City tightens rules on Anton Park sign

by Emmitt B. Feldner of The Review staff


THE CITY COUNCIL Tuesday approved new rules for the message sign in Anton Park. The sign will continue to be operated and maintained by the Eagles Club, but commercial, political or other inappropriate messages will no longer be allowed. — Review photo by Emmitt B. Feldner THE CITY COUNCIL Tuesday approved new rules for the message sign in Anton Park. The sign will continue to be operated and maintained by the Eagles Club, but commercial, political or other inappropriate messages will no longer be allowed. — Review photo by Emmitt B. Feldner PLYMOUTH – The city will be watching the messages on the Anton Park sign board more closely.

The City Council Tuesday approved a resolution “providing guidance on (the) public message display” sign in the downtown park alongside the Mill Pond dam.

“There have been, at times, messages posted that the general public objected to,” City Administrator Brian Yerges explained to the council.

“There has been an issue on occasion (with) statements on the message board which we don’t directly control,” Yerges continued.

The sign is located in the public park but is managed by the private, non-profit Eagles Club, which places the messages on the sign.

“At this time, we’re not proposing to assign this (duty) to the Public Works Department, to put up these messages and change them. We’d like to keep it with the nonprofit group,” Yerges said.

“We decided it would be in our best interest to pass this resolution outlining what our expectations are for that board,” Yerges added.

The resolution lists four categories of prohibited messages for the sign:

. Contains profane or obscene language.

. Supports or opposes any particular religious belief.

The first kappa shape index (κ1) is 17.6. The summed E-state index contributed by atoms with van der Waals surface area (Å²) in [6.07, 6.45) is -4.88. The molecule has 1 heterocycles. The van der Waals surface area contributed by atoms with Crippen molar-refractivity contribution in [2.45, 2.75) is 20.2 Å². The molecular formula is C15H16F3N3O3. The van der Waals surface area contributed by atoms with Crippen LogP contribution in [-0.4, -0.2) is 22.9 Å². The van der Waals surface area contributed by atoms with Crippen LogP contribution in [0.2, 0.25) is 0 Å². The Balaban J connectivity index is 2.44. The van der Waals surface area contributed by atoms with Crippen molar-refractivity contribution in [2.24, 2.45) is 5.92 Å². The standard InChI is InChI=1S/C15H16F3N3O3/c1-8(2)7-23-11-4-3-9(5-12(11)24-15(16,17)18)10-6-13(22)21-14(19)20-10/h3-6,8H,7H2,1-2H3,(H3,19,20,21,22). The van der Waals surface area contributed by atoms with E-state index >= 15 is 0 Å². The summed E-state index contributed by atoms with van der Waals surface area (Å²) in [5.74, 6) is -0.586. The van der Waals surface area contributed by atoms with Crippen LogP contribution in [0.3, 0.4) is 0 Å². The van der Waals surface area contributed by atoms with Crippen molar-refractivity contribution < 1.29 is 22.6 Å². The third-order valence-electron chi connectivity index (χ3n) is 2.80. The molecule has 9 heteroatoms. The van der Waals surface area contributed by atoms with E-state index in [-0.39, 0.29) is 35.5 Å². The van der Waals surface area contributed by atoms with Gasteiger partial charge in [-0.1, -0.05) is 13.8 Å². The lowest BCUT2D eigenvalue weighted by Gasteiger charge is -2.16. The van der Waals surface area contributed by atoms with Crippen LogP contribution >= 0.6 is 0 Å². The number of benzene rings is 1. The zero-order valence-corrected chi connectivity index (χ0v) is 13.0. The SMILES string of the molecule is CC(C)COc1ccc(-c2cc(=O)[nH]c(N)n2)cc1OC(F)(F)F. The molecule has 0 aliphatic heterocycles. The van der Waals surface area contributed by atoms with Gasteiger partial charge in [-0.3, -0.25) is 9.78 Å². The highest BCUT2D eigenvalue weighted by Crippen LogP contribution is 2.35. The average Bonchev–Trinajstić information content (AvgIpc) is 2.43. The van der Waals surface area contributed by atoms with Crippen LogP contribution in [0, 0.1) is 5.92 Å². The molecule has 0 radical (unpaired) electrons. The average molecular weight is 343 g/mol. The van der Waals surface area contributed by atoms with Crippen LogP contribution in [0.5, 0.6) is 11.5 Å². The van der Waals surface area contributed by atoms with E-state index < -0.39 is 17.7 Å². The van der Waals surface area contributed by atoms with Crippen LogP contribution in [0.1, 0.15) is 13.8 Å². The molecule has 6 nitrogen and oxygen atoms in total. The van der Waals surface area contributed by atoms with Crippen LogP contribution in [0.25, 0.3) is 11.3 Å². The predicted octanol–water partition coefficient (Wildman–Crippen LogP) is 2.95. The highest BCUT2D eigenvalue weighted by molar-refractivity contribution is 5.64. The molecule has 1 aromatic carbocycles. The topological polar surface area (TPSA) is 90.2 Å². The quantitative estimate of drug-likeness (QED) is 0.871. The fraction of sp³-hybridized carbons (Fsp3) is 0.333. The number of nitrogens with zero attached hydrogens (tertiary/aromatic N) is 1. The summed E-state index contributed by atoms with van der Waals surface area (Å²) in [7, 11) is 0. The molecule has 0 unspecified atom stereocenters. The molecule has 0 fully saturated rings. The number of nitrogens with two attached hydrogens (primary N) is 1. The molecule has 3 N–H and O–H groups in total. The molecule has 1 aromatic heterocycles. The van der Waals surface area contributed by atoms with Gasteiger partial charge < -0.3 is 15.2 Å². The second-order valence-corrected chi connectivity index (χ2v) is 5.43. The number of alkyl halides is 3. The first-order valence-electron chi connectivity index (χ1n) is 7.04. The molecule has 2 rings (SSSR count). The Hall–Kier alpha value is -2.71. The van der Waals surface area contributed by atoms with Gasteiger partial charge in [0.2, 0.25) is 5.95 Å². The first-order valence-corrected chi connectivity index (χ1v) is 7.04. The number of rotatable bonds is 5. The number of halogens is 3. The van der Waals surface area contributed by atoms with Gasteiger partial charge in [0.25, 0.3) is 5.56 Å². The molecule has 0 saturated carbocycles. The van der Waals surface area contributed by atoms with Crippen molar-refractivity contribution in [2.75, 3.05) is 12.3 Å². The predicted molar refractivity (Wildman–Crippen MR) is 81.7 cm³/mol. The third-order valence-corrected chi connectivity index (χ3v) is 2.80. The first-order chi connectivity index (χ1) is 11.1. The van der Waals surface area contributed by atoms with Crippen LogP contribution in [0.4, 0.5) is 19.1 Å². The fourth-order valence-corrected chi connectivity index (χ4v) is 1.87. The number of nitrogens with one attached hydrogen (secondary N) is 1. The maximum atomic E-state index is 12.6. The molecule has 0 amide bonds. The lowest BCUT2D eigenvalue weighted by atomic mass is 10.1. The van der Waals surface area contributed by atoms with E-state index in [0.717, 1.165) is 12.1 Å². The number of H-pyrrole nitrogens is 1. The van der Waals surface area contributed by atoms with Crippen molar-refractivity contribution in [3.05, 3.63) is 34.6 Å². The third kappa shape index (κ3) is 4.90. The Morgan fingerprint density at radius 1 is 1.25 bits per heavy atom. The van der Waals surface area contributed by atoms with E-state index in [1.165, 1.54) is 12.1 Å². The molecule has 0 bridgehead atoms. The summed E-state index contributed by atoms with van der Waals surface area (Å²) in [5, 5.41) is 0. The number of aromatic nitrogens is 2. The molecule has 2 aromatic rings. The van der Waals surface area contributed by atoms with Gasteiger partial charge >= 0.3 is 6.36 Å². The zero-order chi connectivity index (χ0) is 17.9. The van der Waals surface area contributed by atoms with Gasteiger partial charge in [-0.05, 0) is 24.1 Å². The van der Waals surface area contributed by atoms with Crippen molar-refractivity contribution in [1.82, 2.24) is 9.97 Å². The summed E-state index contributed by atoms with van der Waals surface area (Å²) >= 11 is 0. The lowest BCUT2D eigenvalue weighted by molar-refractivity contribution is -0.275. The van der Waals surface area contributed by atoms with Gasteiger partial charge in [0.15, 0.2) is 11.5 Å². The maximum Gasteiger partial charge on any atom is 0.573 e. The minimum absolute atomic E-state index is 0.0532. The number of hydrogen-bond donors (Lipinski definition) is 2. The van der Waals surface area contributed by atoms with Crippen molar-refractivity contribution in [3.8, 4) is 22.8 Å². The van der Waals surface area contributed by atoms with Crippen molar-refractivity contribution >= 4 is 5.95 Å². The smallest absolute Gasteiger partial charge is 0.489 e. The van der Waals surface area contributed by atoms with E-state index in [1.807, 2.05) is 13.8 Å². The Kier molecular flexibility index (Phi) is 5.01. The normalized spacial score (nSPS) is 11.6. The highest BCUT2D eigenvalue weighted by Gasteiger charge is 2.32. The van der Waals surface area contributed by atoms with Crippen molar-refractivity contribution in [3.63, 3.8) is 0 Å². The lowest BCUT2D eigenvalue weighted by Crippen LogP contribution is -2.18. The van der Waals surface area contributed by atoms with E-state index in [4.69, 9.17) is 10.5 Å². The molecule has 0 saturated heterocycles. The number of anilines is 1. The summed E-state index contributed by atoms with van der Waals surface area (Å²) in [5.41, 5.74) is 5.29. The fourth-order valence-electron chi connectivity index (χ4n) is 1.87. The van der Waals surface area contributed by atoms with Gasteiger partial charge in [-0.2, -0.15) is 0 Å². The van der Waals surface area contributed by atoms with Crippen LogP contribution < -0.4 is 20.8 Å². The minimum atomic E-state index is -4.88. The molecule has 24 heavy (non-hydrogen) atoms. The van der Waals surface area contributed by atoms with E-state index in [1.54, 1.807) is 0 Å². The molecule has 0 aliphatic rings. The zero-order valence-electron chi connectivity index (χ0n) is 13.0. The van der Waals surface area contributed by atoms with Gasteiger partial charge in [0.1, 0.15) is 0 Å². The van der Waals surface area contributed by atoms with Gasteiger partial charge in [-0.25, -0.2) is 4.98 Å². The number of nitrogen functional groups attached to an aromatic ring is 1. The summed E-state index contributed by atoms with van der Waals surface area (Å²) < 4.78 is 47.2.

. Endorses or opposes a political candidate or ideology.

. Commercial advertising for goods or services.

Allowable messages include advertising a charity or community wide event, a public service announcement or recognizing an individual for an accomplishment or milestone.

“This is one of those policy decisions that the council gets to make,” City Attorney Crystal Fieber advised.

She added that the policy allows the city administrator authority to determine if a message is allowable if the non-profit group operating the sign is unsure.

The administrator also has the authority to direct removal of any message deemed unallowable under the policy.

“I would welcome anyone else’s help in that role,” Yerges quipped.

Fieber said the proposed policy would also go to the Park Board for their approval, as the sign is located in a city park.

Yerges assured the council members that any changes the Park Board might want in the policy would come back to the council for final approval.

The policy was adopted unanimously.

Alderman David Williams, the council’s representative to the Plymouth Intergenerational Coalition Board of Directors, reported on senior center operations at the Generations center.

The city contracts with PIC to operate the city’s senior center at the inter-generational center.

“I’m very pleased to say that they have expanded programs again this year,” Williams said of the senior center. “Attendance is up and usage of programs is up. The inter-generational programming is constantly being revised and increased. Things are being utilized and attendance has been consistent.”

Williams noted that PIC is looking to install a permanent pickleball court on their campus to meet the growing popularity of the sport – a cross between badminton and tennis – with senior center and other Generations patrons.

To that end, he said, PIC is applying for a grant from the city’s senior center reserve funds to help defray the cost of the court.

That request will be going to the Committee on Aging later this month, according to Williams. That group will make a recommendation on the grant request to the council for their final action.

“They’ve got a very healthy facility out there and it’s receiving very good support from the community,” Williams said of PIC and Generations.


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